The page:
These stories are important, and I’m so glad I read this book, but I’m only giving it three stars because I think it lacks both sufficient context and sufficient editing. I appreciate the groupings, but not much connects the people who share their stories. It could have used more than an intro chapter and then another couple of introductory paragraphs in each chapter. And I appreciate gathering voices from a variety of regimes, but think it would have been stronger to focus on what was happening within each of the three countries and then comparing across. I don’t know – this just felt a bit like a hodge podge.

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Donate it

Sunday

4

July 2021

0

COMMENTS

Abandoned London by Katie Wignall

Written by , Posted in Reviews

Four Stars

Best for:
Anyone looking for an interesting if somewhat bleak coffee table photography book.

In a nutshell:
Author Wignall captures some of the haunting images of buildings abandoned throughout this giant city.

Worth quoting:
“The land was bought by Lendlease property developers in 2010 and the estate was demolished between 2011 and 2014. There were 284 ‘affordable homes’ (priced between £350,000 and £1.1. million) made available, but for many of the existing tenants these were too expensive.”

Why I chose it:
I love London, I love photography books, and I find abandoned buildings and areas in the middle of large living cities fascinating.

Review:
Over a decade ago my sister and I visited the Tacheles in Berlin, which was a partially demolished and abandoned department store taken over by artists. It was amazing to see a building that had been left to rot re-purposed in such a way. That wasn’t the first time I was intrigued by what happens to spaces when they are left behind, but it definitely stands out.

This book is part coffee table book, part guide to things to see in London, and part history of the evolution of London. Abandoned docksides, factories, infrastructure, along with homes, shops, and even sports stadiums, each with its own story to tell. Perhaps the buildings outlasted their useful life and needed to be replaced for safety reasons. Or perhaps technology changed, meaning the shockingly gorgeous, gigantic pump rooms of the earliest sewage treatment facilities are obsolete but no one can bring themselves (or afford to) tear them down. Or, in the case of some of the tube stations, maybe a better or more accessible station was built just a few steps away.

Not every photo is of an epic or haunted building – many are just shots of simple shops and homes. Some are even no longer abandoned, bought up and renovated after a few years of neglect. Which makes sense — this is central London, and property is expensive. But it got me really thinking about the stories behind the buildings that remain abandoned, the ones that don’t also have a Grade II listing associated with them. The ones that people would consider eyesores, or a sign of a neighborhood in decline. What happened there? Did a giant superstore (or online services) undercut them? Did they sell a product that was no longer in demand? Did someone lose their life savings when it didn’t work out? Did the landlord raise the rent and drive the shopkeeper out, only to find no one else could afford that rent either?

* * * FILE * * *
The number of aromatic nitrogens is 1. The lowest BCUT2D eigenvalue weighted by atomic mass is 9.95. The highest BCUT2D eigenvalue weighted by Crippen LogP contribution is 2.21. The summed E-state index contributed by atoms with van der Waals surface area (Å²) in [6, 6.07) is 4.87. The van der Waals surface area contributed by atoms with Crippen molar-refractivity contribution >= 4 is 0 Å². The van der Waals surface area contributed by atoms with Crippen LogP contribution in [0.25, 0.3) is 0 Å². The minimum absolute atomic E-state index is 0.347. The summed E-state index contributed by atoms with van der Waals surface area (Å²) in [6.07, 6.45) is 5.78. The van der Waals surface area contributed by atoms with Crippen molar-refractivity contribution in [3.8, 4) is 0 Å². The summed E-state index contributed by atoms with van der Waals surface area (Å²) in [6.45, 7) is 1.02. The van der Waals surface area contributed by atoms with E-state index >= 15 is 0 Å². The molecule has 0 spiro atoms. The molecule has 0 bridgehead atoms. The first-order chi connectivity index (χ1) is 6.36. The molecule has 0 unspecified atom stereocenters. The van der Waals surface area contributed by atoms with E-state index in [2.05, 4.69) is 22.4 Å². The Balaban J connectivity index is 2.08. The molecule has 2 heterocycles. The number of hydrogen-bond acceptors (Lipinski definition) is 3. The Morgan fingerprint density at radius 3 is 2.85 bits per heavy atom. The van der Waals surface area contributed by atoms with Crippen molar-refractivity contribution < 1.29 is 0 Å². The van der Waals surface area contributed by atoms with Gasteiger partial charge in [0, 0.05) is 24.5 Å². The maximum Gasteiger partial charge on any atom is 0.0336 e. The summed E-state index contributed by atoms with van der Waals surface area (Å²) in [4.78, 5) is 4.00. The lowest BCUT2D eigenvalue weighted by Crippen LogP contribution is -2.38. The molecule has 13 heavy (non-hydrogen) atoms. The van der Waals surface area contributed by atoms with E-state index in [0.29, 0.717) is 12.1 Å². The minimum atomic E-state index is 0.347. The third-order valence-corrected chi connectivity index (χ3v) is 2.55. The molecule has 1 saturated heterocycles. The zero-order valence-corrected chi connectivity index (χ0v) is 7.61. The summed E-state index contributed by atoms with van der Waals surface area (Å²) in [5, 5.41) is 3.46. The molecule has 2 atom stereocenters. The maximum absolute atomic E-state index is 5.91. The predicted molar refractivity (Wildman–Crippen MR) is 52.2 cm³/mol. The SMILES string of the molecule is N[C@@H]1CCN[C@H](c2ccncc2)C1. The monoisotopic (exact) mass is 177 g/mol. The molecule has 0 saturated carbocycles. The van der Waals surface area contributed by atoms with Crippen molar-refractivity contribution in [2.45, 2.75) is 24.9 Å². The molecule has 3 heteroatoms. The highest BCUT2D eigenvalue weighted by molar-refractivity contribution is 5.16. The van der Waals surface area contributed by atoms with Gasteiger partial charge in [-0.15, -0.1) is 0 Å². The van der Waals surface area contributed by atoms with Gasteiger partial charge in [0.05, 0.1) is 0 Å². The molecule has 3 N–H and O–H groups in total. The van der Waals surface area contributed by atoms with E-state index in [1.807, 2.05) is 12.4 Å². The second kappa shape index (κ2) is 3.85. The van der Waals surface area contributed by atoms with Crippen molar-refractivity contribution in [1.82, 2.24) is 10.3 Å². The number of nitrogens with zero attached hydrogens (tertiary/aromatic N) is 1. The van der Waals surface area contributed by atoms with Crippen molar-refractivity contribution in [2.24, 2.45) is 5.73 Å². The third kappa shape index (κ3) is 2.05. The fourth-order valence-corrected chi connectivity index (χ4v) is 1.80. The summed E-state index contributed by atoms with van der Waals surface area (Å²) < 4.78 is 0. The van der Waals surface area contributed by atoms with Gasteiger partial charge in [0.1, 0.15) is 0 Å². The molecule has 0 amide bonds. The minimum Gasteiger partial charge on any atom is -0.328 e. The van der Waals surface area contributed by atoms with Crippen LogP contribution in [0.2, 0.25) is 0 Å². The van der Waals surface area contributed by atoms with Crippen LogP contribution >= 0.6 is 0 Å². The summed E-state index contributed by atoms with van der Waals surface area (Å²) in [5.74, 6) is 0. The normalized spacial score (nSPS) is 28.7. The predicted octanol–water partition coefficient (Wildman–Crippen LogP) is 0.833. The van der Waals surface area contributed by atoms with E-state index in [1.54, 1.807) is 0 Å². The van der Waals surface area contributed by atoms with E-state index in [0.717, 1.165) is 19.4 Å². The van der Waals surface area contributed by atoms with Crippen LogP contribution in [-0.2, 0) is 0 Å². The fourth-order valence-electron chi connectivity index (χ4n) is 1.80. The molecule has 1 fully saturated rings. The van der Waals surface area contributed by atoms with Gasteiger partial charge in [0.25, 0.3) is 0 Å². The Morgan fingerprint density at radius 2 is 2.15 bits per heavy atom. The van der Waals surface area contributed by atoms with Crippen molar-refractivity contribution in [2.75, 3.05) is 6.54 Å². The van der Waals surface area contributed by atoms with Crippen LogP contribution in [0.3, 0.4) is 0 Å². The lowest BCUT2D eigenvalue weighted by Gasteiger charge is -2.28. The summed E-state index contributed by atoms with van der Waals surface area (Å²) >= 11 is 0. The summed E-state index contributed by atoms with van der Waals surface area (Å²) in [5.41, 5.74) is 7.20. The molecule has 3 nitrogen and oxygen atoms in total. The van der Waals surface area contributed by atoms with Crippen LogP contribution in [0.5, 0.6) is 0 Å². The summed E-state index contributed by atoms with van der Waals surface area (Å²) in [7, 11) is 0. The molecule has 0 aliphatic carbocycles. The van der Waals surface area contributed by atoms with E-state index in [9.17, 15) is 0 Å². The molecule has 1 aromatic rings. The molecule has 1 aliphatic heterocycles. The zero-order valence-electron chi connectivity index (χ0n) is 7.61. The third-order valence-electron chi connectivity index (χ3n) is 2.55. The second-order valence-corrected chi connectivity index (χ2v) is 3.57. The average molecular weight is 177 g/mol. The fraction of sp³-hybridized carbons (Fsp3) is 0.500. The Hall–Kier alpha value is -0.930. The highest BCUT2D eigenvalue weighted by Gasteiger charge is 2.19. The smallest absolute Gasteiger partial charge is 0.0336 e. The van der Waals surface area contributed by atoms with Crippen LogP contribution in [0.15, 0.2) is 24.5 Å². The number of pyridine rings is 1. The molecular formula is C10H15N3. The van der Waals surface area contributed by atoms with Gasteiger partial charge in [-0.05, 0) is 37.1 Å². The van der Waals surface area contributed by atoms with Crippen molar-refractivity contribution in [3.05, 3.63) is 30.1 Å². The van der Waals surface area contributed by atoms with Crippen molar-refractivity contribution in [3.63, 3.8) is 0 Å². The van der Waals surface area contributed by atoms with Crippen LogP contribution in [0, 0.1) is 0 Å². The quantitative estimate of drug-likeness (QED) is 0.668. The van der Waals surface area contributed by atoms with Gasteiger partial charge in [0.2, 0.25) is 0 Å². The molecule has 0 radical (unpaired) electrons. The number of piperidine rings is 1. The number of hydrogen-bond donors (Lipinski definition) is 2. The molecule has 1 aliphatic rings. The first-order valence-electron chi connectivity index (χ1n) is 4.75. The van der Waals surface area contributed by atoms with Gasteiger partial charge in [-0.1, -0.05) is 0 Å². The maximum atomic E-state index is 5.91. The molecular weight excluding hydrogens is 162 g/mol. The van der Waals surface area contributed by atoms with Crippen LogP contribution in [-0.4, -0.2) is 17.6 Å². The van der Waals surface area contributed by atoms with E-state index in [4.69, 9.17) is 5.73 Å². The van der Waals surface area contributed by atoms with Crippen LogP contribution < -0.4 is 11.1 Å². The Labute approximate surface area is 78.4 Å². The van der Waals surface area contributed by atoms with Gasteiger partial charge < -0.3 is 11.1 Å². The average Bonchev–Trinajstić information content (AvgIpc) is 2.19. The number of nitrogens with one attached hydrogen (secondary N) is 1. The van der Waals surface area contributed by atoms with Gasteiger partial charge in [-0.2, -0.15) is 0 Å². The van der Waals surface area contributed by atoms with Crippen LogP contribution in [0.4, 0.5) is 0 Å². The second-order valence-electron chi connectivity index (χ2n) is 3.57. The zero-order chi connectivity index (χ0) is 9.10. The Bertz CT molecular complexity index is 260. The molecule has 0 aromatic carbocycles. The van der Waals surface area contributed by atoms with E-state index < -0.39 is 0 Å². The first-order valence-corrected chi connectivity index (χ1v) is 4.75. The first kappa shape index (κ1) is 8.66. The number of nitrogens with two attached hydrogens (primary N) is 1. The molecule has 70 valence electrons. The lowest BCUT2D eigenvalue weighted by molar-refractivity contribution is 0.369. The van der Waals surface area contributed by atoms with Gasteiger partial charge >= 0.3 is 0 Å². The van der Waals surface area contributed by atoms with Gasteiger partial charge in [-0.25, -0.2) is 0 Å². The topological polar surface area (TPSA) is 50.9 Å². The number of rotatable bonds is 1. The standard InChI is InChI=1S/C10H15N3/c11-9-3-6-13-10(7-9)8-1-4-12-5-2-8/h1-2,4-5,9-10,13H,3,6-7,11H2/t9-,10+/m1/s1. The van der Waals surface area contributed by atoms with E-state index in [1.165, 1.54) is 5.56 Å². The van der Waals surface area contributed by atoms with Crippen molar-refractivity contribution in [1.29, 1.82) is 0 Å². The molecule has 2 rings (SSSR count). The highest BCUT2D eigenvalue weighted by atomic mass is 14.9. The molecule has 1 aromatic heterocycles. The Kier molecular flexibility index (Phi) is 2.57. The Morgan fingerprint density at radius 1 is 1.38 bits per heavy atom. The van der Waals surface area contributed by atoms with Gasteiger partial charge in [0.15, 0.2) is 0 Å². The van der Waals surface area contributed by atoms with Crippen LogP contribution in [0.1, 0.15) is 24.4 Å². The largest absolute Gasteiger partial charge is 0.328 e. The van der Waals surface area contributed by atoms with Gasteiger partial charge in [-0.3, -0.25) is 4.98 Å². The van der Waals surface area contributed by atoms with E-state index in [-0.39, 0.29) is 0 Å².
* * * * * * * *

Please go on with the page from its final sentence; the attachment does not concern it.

And when it comes to the abandoned homes, I think about the above quote – some of the abandoned spaces have been rebuilt with housing. But not affordable housing, not when £350,000 is the low end. What happens when you take away crumbling infrastructure and replace it not with a similar but safer, nicer version, but instead some idea of luxury that the people you’ve displaced can’t afford? Why isn’t it replaced with actually affordable public housing? It’s infuriating.

The photos in here are great – some are quite artful, and some are ones that any of us could have taken. But each of them has a story behind it, and thinking about those stories made the experience of reading the book even richer.

I ordered this book as soon as I heard about it, and so had to wait a couple of months for its release. Worth it.

Keep it / Recommend to a Friend / Donate it / Toss it:
Keep it

Thursday

24

June 2021

0

COMMENTS

Broken (In the Best Possible Way) by Jenny Lawson

Written by , Posted in Uncategorized

Four Stars

Best for:
Fans of amazing, absurd stories. Fans of sincerity and genuine kindness.

In a nutshell:
The Bloggess returns with her third (I think) collection of essays, which run from tears streaming down your face funny to deeply moving.

Worth quoting:
So much, but audio book, so I didn’t get a chance to write them down. The very last line of the afterward of the audio version, however, was perfect.

Why I chose it:
I’ve read her previous books, and I love listening to her read her own work. She has a fantastic delivery style.

Review:
I utterly adore reading what author Lawson has to say. She has experienced life in such a different way than I have – and yet I always feel like I can relate to what she’s saying. I read her first book as an audio book, but her second as a standard book. For this one I’ve gone back to reading her via the audio book, because it’s just so damned delightful. Hearing someone with her talent read her own stories brings an additional level of humor, joy, and emotion.

In terms of funny stories, for some reason the chapter on the six times she lost her shoes while wearing them really stands out. It’s absurd and hilarious and something that doesn’t make sense when you hear the title, but by the end, it’s like ‘of course.’

The most memorable essay for me is the letter she wrote to her health insurance about their repeated denial of coverage for the medicines that are literally keeping her alive. It is heart-wrenching and infuriating and not at all unique, given the utterly broken for-profit health insurance system in the US. Hearing her read out all the hoops she is required to jump through, while ill, to get the treatment she needs covered by her insurance (and not always being successful at that). I feel like it should be read at every Congressional hearing where universal health care is debated.

This is an extremely wholesome book that also happens to use the word motherfucker repeatedly throughout. That’s how gifted a writer Lawson is.

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Recommend to a Friend